Gone are the days when employers would give you a raise simply because they see you’re doing a good job. More often than not, you have to ask for a raise, and even though you might ask and prove that you are deserving of one, it may not be granted. As a young 22 year-old entering the workforce, I landed my first real job at a major entertainment company. I busted my butt and gave new meaning to the expression, “overworked and underpaid.” I always went above and beyond the call of duty, I was punctual and did it all with a smile. Heck, I was just happy to be there, and I was happy to be working. You see, I graduated the summer after 9/11. At that time, it was extremely difficult to find a job, not to mention, I was fresh out of college and had very little work experience. So, I considered myself fortunate to have found a job working for such a reputable company even though the pay wasn’t very impressive.
After a year or two, my job responsibilities had increased tremendously, and I didn’t feel like I was being compensated properly for all the additional work I was doing. I received relatively positive feedback on my employee evaluations, so I figured my boss must have been pleased with my performance. But, if he was so pleased, why hadn’t I been offered a raise? I always thought that if I worked hard and maintained a positive attitude, promotions and raises would follow.
You can imagine my surprise when a more seasoned colleague, who had sort of taken me under her wing, informed me that, more than likely, I would not be given a raise unless I asked for it. This made no sense to me. Movie stars don’t go around campainging for Oscars, they are nominated. Humanitarians don’t have to produce a list of reasons why they deserve the Nobel Peace Prize, their work is observed and the prize is awarded accordingly. So why, in the corporate world, did I have to (according to my colleague) give a detailed account of how my responsibilities had changed since I started, ways in which I had contributed to the success of the department, and so on?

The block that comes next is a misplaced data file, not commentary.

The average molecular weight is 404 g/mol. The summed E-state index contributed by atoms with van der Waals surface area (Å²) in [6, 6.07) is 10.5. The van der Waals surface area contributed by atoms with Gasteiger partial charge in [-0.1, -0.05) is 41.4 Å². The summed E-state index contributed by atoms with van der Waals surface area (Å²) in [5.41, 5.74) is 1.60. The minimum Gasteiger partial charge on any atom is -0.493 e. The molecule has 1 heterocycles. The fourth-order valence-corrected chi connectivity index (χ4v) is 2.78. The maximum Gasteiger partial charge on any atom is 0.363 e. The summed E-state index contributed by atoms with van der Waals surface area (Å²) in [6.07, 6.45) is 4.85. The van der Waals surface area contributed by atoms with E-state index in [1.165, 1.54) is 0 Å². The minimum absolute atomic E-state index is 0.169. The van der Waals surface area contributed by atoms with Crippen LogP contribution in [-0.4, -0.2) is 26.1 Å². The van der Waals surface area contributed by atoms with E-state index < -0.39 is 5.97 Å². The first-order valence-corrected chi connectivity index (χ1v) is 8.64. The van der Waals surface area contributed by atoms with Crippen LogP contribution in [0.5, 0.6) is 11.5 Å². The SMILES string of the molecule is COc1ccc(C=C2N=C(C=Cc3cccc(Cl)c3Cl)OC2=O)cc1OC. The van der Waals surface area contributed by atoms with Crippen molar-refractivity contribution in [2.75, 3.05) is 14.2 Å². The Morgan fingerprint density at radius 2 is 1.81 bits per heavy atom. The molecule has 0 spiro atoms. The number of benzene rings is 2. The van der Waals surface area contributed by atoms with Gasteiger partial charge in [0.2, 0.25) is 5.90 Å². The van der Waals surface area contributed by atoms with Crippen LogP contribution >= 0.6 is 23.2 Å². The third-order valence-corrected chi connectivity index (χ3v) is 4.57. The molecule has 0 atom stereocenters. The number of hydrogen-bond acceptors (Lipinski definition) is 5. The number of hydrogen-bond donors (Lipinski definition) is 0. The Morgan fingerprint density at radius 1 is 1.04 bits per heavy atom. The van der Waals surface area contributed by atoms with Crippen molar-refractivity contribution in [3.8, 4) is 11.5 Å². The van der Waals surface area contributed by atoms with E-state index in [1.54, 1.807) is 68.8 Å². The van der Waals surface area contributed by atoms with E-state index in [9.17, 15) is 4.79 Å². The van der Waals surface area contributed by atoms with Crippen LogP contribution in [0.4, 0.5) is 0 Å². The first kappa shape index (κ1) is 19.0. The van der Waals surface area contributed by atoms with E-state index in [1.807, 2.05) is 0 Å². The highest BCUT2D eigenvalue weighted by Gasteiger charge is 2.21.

Although I was extremely reluctant to ask, I started compiling the information necessary to convince my boss that I deserved a raise. I talked to a friend about how nervous I was about requesting a raise, and she told me she also had been wanting to ask for a raise, but experienced the same apprehension. Why were we so intimated by this process? The longer we talked, I realized that we both felt that by asking for a raise, we were “challenging authority.” We were taught to respect our elders which, in our home, meant we could not freely and openly express dissention without being chastised (usually physically). Since this form of child-rearing is most popular amongst African Americans, I wondered if this “spare the rod, spoil the child,” mentality could be harming us in more ways than we think. Is it possible that this fear of authority instilled in us as children has crippled us as adults by stifling our spirit and encouraging complacency?
I have since asked for, and received several raises, but each time I have to work up the nerve to do so.